Second, Mr. Siewert did not raise before the Court of Veterans Appeals the section 5107(a) argument that is featured in his brief in this court. In the Court of Veterans Appeals, he argued that his claim was well grounded and that because he had set forth a plausible claim, the DVA was required to assist him in obtaining information to support his claim. In his brief to the Court of Veterans Appeals, Mr. Siewert argued only the factual issue of whether he had submitted a well-grounded claim. Specifically, he asserted that he was exposed to Agent Orange during his period of active duty and that his exposure to Agent Orange caused his disease. Mr. Siewert characterized the sole issue in the case as "[w]hether the Appellant's claim for entitlement to service connection for non-Hodgkin's lymphoma is well-grounded." He then argued that he had "clearly met the burden of asserting a plausible claim and that the information he has provided should prompt the VA to invoke their duty to assist the veteran in gaining information about the use of such herbicides in Germany, and fully support and assist him in his effort to substantiate his claim."
Nowhere in his brief to the Court of Veterans Appeals did Mr. Siewert raise the argument that he presses on appeal: that the section 5107(a) duty to assist applies without regard to whether the veteran has established a well-grounded claim. This court has held that it will not consider legal arguments that were not raised in or decided by the Court of Veterans Appeals. See Boggs v. West, No. 99-7003 (Fed. Cir. 1999).
This court's decision in Linville v. West, 165 F.3d 1382 (Fed. Cir. 1999), which Mr. Siewert cites in his reply brief, does not help him. In that case, the claimant raised an issue before the Court of Veterans Appeals, but that court did not explicitly address it. We held that the issue raised before the Court of Veterans Appeals was properly before us even though it was not discussed in the court's opinion. In this case, by contrast, Mr. Siewert seeks to present to us an issue that he did not raise at all before the Court of Veterans Appeals. For that reason, this case is governed by Boggs, not Linville.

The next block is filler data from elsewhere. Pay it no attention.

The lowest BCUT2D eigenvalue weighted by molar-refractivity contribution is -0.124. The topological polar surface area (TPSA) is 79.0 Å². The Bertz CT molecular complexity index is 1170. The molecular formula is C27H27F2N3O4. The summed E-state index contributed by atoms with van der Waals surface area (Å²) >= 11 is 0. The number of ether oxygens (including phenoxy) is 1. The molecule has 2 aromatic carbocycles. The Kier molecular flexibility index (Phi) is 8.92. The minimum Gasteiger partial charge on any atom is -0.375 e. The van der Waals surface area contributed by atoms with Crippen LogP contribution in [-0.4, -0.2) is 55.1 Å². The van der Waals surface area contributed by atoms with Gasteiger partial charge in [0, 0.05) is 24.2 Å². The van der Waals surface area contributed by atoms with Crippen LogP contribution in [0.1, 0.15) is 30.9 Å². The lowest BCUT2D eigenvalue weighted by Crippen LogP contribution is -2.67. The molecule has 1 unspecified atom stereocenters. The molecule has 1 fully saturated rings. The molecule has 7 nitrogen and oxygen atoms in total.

In oral argument, Mr. Siewert's counsel made the related but different contention that this court in Epps and the Court of Veterans Appeals in Caluza v. Brown, 7 Vet. App. 498 (1995), aff'd,78 F.3d 604 (Fed. Cir. 1996) (table), adopted an unduly stringent standard for determining whether a claimant has established a well-grounded claim. As a consequence, he argued, claimants such as Mr. Siewert are being denied their statutory entitlement to assistance in developing their claims.
We do not permit counsel to raise at oral argument an issue not presented in the brief on appeal. See Henry v. Department of Justice, 157 F.3d 863, 864 (Fed. Cir. 1998); MB Assocs. v. United States, 222 Ct. Cl. 493, 495-96 (1979). One passage of Mr. Siewert's brief, however, adverts in passing to the issue of the standard for defining well-groundedness ("This error was compounded when the Epps panel adopted the definition of well groundedness [set forth in Caluza]."). Although that reference to the question of the proper definition of well-groundedness is terse, we deem it sufficient to raise the issue for appellate review, particularly in light of counsel's elaboration on the point at oral argument. On the merits of the definitional issue, however, Mr. Siewert's argument is foreclosed by this court's decision in Epps, in which this court adopted the standard for establishing a well-grounded claim that the Court of Veterans Appeals outlined in Caluza. See Epps, 126 F.3d at 1468. We therefore affirm the Disposition of the Court of Veterans Appeals on the authority of Epps.